Superintendent Mike Yeadings' sergeant, Rosemary Zyczynski, (call her "Z") had a psychic itch about her landlady's celebration dinner. "Did you get a feeling," she asks her lover, Max, "that there's more going on under this roof than readily meets the eye?"
Rosemary couldn't have been righter. The dinner was in honor of the new house - a large, once private mansion that had been through numerous changes of face throughout the years. Now Z's landlady had bought it to replace her original dingy building, and Rosemary had moved with her from the old to the new. The partry was to welcome the tenants of the several new apartments that had been made in the new house.
Z's uneasiness about her fellow tenants was quickly forgotten; she had more pressing problems of her own. Yeadings was about to choose either Rosemary or Beaumont, his other sergeant, to promote to inspector, and the unavoidable subsurface rivalry between the two very different police detectives had raised a barrier that hindered them in their work. The work they did have came close to Rosemary herself and startled her into remembering her words to Max. The body of one of the tenants, a single woman who had moved in with her mother, was found brutally murdered, and the case naturally was Yeadings' responsibility and thus that of Rosemary and Beaumont.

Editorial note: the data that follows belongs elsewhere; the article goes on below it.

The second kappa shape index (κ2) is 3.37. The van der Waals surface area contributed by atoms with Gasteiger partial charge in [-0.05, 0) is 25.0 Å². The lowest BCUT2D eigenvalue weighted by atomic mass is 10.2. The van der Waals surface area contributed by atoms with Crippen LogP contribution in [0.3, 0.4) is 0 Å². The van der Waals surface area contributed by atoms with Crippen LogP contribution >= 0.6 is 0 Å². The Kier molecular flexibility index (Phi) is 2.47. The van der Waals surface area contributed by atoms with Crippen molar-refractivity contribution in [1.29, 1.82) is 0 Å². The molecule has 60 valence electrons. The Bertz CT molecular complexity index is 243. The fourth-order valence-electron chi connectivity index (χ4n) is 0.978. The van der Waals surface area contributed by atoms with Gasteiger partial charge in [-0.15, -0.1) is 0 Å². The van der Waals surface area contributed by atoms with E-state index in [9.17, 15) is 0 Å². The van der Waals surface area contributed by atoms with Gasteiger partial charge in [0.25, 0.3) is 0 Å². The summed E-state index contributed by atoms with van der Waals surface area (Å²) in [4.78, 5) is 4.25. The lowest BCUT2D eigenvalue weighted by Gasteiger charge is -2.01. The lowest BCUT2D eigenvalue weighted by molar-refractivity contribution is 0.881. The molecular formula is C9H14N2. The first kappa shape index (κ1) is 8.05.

Curzon uncannily keeps on bringing her readers believable characters, both the stalwart Yeadings and his Woman Friday, Z, as well as whole groups of once-a-book individuals who set a reader right smack in the middle of the little English town and the puzzling and intriguing crime that can be found there.